Michael Hingson 08:56
That is really pretty cool. And obviously you did learn some speaking up speaking things along the way. You certainly seem to be pretty articulate in that regard as well. And you are a public speaker, aren’t you?
Rhett Burden 09:08
I am very, oddly enough, going back to my time a Umes. That’s when I really got interested in training and facilitation started off being a resident assistant. Oddly, I was the university’s first freshman alrea. When I started in 2005, I was there for a semester, and just networked and worked my way into getting the position which had not been done before you had to normally be a sophomore or a junior, so you could have some more collegiate experience so you could give back to the freshman class. And I just became enamored with personal and professional development, designing training, presentations, facilitating public speaking. And then because I was fortunate enough to be the face of these classes, sophomore junior class and then the face of the university. I was an ambassador for the university. Oh, always speaking on behalf whether it dealt with recruitment retention, the social experience and it was really a part of my journey that has shaped me to the man I am today.
Michael Hingson 10:11
When you speak or when you were doing speeches and are doing speeches, do you like to write everything out and read or do you tend to be more extemporaneous and, and modify according to the situation or whatever is happening,
Rhett Burden 10:29
I would say a little bit of both contingent upon the audience. If I am giving a keynote, that I like to have my thoughts flushed out, especially if the audience’s a C suite or group of professionals, when I’m working with colleges and universities, you can be a bit more free, a bit more fun, you can work in some audience engagement in a way that you just can’t do when you’re working with a group of professionals. So I would say a little bit of both based on the audience.
Michael Hingson 10:58
Well, how did you get into speaking, I would imagine and partly came from the Umes and the other experiences that you’ve talked about, but how did you get into doing that kind of as part of what you do?
Rhett Burden 11:12
Absolutely. Well, I was a member of the Student Government Association, my was a residential assistant. And there would often be opportunities to knowledge share, whether it was working with first year communities, or, you know, helping new staff learn processes and procedures. And I would always volunteer, I really felt comfortable being on stage, I’ve always felt comfortable being in front of people, I’ve never mind minded making a fool of myself if that’s what was required, but also standing firm and speaking boldly about issues that are important to me, and trying to bring people along. So that’s really where it started.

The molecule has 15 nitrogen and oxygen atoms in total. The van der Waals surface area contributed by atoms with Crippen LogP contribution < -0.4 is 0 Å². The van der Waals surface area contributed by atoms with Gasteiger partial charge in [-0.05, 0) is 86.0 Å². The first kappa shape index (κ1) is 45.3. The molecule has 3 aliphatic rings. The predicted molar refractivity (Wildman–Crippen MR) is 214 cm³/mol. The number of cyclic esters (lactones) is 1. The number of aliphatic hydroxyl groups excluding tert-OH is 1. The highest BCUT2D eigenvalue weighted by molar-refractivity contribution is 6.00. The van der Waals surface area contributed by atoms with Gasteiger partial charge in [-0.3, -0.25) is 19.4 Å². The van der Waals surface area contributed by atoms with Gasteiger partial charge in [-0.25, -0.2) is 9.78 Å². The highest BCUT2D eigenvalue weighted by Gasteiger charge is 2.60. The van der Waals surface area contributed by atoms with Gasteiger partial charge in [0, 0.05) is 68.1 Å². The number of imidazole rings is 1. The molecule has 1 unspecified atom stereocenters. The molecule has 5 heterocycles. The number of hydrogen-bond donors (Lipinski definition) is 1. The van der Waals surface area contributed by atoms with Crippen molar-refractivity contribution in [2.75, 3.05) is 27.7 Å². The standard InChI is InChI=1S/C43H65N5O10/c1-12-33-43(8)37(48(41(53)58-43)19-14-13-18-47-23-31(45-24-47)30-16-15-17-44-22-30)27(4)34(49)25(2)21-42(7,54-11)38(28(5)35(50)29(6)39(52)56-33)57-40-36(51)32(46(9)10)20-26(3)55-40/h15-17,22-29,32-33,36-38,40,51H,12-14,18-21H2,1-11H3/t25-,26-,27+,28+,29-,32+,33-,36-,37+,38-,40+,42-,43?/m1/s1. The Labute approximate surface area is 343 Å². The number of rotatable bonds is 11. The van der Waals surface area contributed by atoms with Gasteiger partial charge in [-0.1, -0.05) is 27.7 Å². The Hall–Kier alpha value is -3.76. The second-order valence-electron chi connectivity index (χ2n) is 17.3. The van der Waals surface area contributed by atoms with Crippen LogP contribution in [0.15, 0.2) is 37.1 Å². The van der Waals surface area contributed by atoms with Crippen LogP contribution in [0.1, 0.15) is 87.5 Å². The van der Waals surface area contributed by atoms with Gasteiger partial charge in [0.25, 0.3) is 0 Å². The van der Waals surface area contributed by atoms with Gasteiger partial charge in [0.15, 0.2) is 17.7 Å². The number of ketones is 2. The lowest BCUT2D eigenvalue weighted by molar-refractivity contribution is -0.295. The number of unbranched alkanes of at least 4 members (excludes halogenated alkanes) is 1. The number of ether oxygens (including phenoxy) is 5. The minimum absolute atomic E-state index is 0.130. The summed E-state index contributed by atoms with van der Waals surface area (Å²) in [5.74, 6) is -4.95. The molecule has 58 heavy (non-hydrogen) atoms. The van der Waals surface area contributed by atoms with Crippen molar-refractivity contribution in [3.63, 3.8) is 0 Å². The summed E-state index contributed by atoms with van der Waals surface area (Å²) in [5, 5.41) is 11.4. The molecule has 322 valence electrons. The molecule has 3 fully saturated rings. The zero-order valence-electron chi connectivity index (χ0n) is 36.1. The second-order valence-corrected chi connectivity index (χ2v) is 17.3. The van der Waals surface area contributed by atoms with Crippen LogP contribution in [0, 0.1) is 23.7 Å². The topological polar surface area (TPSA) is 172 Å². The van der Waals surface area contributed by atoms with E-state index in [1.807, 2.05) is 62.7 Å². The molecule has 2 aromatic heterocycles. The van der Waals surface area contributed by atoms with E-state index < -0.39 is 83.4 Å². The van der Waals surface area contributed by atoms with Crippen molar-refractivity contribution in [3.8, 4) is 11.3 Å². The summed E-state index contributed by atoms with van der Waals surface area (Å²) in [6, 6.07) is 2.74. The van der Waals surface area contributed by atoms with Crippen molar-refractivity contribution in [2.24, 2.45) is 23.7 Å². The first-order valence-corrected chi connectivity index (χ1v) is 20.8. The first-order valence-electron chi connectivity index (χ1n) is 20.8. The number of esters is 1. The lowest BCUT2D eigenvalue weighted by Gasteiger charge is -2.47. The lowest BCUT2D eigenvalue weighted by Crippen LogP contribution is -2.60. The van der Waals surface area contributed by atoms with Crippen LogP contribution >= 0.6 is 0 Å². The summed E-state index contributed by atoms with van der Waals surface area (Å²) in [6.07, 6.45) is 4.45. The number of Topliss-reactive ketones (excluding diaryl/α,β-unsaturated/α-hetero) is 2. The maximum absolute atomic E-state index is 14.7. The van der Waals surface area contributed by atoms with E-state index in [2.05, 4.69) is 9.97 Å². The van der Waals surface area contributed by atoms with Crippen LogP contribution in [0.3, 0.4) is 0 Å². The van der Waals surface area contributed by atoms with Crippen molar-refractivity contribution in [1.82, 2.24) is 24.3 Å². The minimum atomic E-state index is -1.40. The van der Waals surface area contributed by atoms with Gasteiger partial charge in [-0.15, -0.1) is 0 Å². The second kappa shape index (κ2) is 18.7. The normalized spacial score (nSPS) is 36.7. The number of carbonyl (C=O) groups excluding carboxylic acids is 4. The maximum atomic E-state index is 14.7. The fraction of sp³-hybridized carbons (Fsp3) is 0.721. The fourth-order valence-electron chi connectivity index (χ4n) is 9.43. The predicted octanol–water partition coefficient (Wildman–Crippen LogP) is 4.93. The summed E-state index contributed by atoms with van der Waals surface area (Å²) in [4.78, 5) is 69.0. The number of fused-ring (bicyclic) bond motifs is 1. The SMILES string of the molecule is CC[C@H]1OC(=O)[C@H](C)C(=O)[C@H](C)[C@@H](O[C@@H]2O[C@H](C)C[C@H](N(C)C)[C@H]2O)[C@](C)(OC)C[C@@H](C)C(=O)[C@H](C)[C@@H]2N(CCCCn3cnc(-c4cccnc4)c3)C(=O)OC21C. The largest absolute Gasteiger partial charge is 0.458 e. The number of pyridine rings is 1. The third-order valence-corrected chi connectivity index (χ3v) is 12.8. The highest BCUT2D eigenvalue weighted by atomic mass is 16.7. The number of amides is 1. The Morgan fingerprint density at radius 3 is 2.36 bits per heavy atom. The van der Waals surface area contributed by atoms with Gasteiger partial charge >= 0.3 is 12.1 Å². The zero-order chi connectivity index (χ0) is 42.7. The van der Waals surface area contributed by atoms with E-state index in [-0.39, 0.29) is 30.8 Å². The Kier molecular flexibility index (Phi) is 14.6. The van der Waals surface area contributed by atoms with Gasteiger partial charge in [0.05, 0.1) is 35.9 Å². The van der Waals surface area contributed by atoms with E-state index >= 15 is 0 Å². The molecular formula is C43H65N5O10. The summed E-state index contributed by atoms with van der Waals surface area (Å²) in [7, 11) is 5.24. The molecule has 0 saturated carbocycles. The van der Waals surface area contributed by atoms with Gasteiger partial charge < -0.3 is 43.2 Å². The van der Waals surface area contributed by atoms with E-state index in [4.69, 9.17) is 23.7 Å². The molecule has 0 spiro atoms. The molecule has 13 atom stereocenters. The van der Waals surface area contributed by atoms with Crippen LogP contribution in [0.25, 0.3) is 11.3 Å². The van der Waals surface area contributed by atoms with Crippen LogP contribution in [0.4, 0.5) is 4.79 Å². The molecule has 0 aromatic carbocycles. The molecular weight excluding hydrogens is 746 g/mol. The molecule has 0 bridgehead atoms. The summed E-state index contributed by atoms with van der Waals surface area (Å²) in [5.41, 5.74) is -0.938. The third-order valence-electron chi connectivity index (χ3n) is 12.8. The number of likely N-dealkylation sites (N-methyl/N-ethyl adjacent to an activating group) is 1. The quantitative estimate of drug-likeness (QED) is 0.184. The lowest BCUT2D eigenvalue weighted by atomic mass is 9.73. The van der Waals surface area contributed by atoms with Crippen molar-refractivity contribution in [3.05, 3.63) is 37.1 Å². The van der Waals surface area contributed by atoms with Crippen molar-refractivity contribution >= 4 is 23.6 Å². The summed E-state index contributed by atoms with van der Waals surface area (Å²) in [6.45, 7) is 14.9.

Michael Hingson 11:58
I find it interesting that so many people fear public speaking or fear being up on a stage, I guess they don’t want to think that they might look dumb, or it’s all about appearances, and so on. But being up on stage has never, for example, bothered me. I’ve just never been bothered by doing that. I’m used to it. And I guess it’s been that way my whole life.
Rhett Burden 12:25
That’s awesome. And I know that you do it. Well, considering your history. So yeah, I’ve always enjoyed it. It is a lot of fun, especially when you really connect with an audience. How do you know when you’ve really connected with an audience? You know, I’m really big on energy. And you can probably appreciate this as a speaker, you can feel when the energy shifts when you first get on stage. And again, contingent upon the audience, people are feeling you out. They want to know, Are you a subject matter expert? Are you excited to be there? What’s your level of enthusiasm to present to the audience. And for me, a lot of it was being able to open myself up to be vulnerable to share messages. And you can sense when the energy swings in your favor. And it’s like nothing I’ve ever experienced before.
Michael Hingson 13:20
Yeah, when you really establish that connection, you know it, the trick is you learn what the audience reacts to or doesn’t react to. And when you get those reactions, and you get what you expect to happen based on what you’re saying. And know you’re connected. It just enhances what you do. And it makes it all the better. And it grows on both
Rhett Burden 13:42
sides. Absolutely. Absolutely.
Michael Hingson 13:45
It is so much fun to have that kind of really good connection with an audience. Well, so when you got out of well, let me ask you this first craniosynostosis Yeah, is something that you had? Is it something that affects you yet today? Or is there any kind of issue with it? Or is it just kind of you have it, it’s in your past, but it isn’t something that you need to deal with on on a daily basis or any kind of basis today?
Rhett Burden 14:12
You know, that’s a great question. I would say that it is forever a part of me. I am not in any physical pain because of the procedure because of the the incision or the scar that’s been left. But it is interesting when I touch my head when I get like a hair cut, and you have to be very mindful. For me, if I’m telling a barber that you’ll notice that my head is not necessarily round or flat and, you know, just please be mindful of my incision. This is maybe a little odd, but sometimes I find myself knocking on the lump or bump that’s on my head where the incision starts, just because it makes a hollow sound. So But I’m very fortunate that I am not in any physical pain. But it’s definitely there. I notice it. But I’m also very proud of it. Because if the doctors were not successful again, I don’t know how my life would have turned out.